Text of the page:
Ancient & Colonial Heritage in Latin America: Cultural Treasures of the Maya

student in Longhorn short posing on pyramid in jungle

Ancient & Colonial Heritage in Latin America: Cultural Treasures of the Maya

With a focus on travel and hands-on experiences, this May Term Abroad program offers an interdisciplinary overview of the heritage of Central America through Maya and Colonial history in Guatemala and Belize.

students observing person conducting ceremony
arch in Antigua Guatemala
students wearing snorkeling gear and watching small sharks in water

The program begins at Casa Herrera, UT Austin's educational and research facility in the UNESCO World Heritage city of Antigua, Guatemala where students will be matched with local family stays, and ends in the Caribbean coast of Belize. Coursework relies on research projects based on direct observation of archaeological sites, museums, villages, cooperative businesses, natural reserves and protected ecosystems, experienced through the extensive travel components of the program.


Program Dates

May 13 – June 6, 2024

Application Deadline

November 1, 2023

Program Faculty and Coursework


  • Dr. Astrid Runggaldier

    Associate Professor of Instruction, Art History (Mesoamerican Archaeology and Architecture)
    Assistant Director, The Mesoamerica Center

Maya Art and Architecture

ARH 347M / LAS 327 / ANT 324L / GRG 356T
(VAPA / GC flag / II flag / Sustainability Studies capstone)

This course is an introduction to the artistic traditions of the ancient Maya, tracing their development up to the time of European contact, the Spanish Colonial period, and the contemporary culture of ethnic Maya descendants in Guatemala and Belize. Students will examine various important themes of Maya culture including history, ritual, and cosmology as revealed in sculpture, hieroglyphs, painting, and architectural design. Maya civilization emerged over 3,000 years ago and soon developed into one of the great civilizations of the ancient world, well known for its impressive ruins, temple pyramids and palaces, stone sculptures, and elaborate hieroglyphic writing system. The city- states of El Mirador, Tikal, Calakmul, Palenque and Copan (among a great many others), were among the most powerful political and cultural centers of their time. The Maya experienced profound changes and disruptions throughout their history and development, including the so-called “collapse” of many cities around 800-900 CE. The arrival of the Spanish in the sixteenth century and of the British in the 18th century then brought near destruction to their world, but Maya peoples emerged resilient in the wake of conquest in what are now the modern nations of Mexico, Guatemala, Belize, Honduras, and El Salvador. Today six million strong, the modern Maya continue to express their cultural identity in the art and politics of modern Mexico and Central America.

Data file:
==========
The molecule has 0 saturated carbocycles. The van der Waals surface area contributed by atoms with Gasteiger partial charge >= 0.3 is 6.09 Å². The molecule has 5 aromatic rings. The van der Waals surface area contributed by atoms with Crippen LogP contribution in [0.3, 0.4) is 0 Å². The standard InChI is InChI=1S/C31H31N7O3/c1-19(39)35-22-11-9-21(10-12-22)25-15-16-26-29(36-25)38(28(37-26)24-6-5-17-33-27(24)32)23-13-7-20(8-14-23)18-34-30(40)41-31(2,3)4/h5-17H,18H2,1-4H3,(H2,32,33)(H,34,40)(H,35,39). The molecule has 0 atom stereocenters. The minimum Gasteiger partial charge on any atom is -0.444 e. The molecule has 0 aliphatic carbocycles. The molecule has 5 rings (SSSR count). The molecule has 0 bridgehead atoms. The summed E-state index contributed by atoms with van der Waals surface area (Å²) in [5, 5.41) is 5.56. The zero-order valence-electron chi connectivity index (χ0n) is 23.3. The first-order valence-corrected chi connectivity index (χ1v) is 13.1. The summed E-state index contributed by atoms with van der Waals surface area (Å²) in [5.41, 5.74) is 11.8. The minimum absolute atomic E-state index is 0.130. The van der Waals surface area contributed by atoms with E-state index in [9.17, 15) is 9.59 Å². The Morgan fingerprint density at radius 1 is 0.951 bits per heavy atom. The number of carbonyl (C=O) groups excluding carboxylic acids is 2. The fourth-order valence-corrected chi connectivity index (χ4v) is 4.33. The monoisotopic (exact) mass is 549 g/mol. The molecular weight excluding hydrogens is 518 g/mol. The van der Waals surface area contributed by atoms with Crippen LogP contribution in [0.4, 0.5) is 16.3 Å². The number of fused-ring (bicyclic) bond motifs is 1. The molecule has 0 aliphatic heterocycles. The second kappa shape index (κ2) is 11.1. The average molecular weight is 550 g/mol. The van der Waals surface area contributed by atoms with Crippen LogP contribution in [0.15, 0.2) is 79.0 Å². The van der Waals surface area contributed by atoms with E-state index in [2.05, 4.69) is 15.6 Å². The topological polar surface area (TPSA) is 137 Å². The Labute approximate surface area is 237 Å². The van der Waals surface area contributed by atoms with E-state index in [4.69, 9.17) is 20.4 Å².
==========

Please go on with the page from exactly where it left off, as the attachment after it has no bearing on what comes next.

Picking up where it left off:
This class offers an interdisciplinary overview of Maya civilization and culture, spanning thousands of years and encompassing the latest research from archaeology, history, linguistics, and anthropology. We will highlight a number of new and exciting discoveries that are changing earlier ideas about the Maya past, overturning long-standing theories about their supposed rise and fall. We will also examine how Maya people of more recent times still adapt to a changing global setting. Throughout our class we will use the Maya as a case study for several “big picture” themes or issues that are key for the study of ancient human cultures:

  • Factors in the origin and development of ancient cities and states
  • The importance and persistence of religion and worldview
  • Roles of art and literacy in human communication
  • Understanding the “collapse” and resilience of societies and civilizations
  • Appreciating the multicultural components of modern Latin American countries with deep and complex historical trajectories

Next Steps

Learn More at an Info Session

Wed, Sept 20, 2023

Fri, Sept 29, 2023
The Mesoamerica Center
ART 1.412 

Fri, Oct 13, 2023

Tue, Oct 24, 2023
The Mesoamerica Center
ART 1.412

Apply Now

November 1, 2023



Dr. Astrid Runggaldier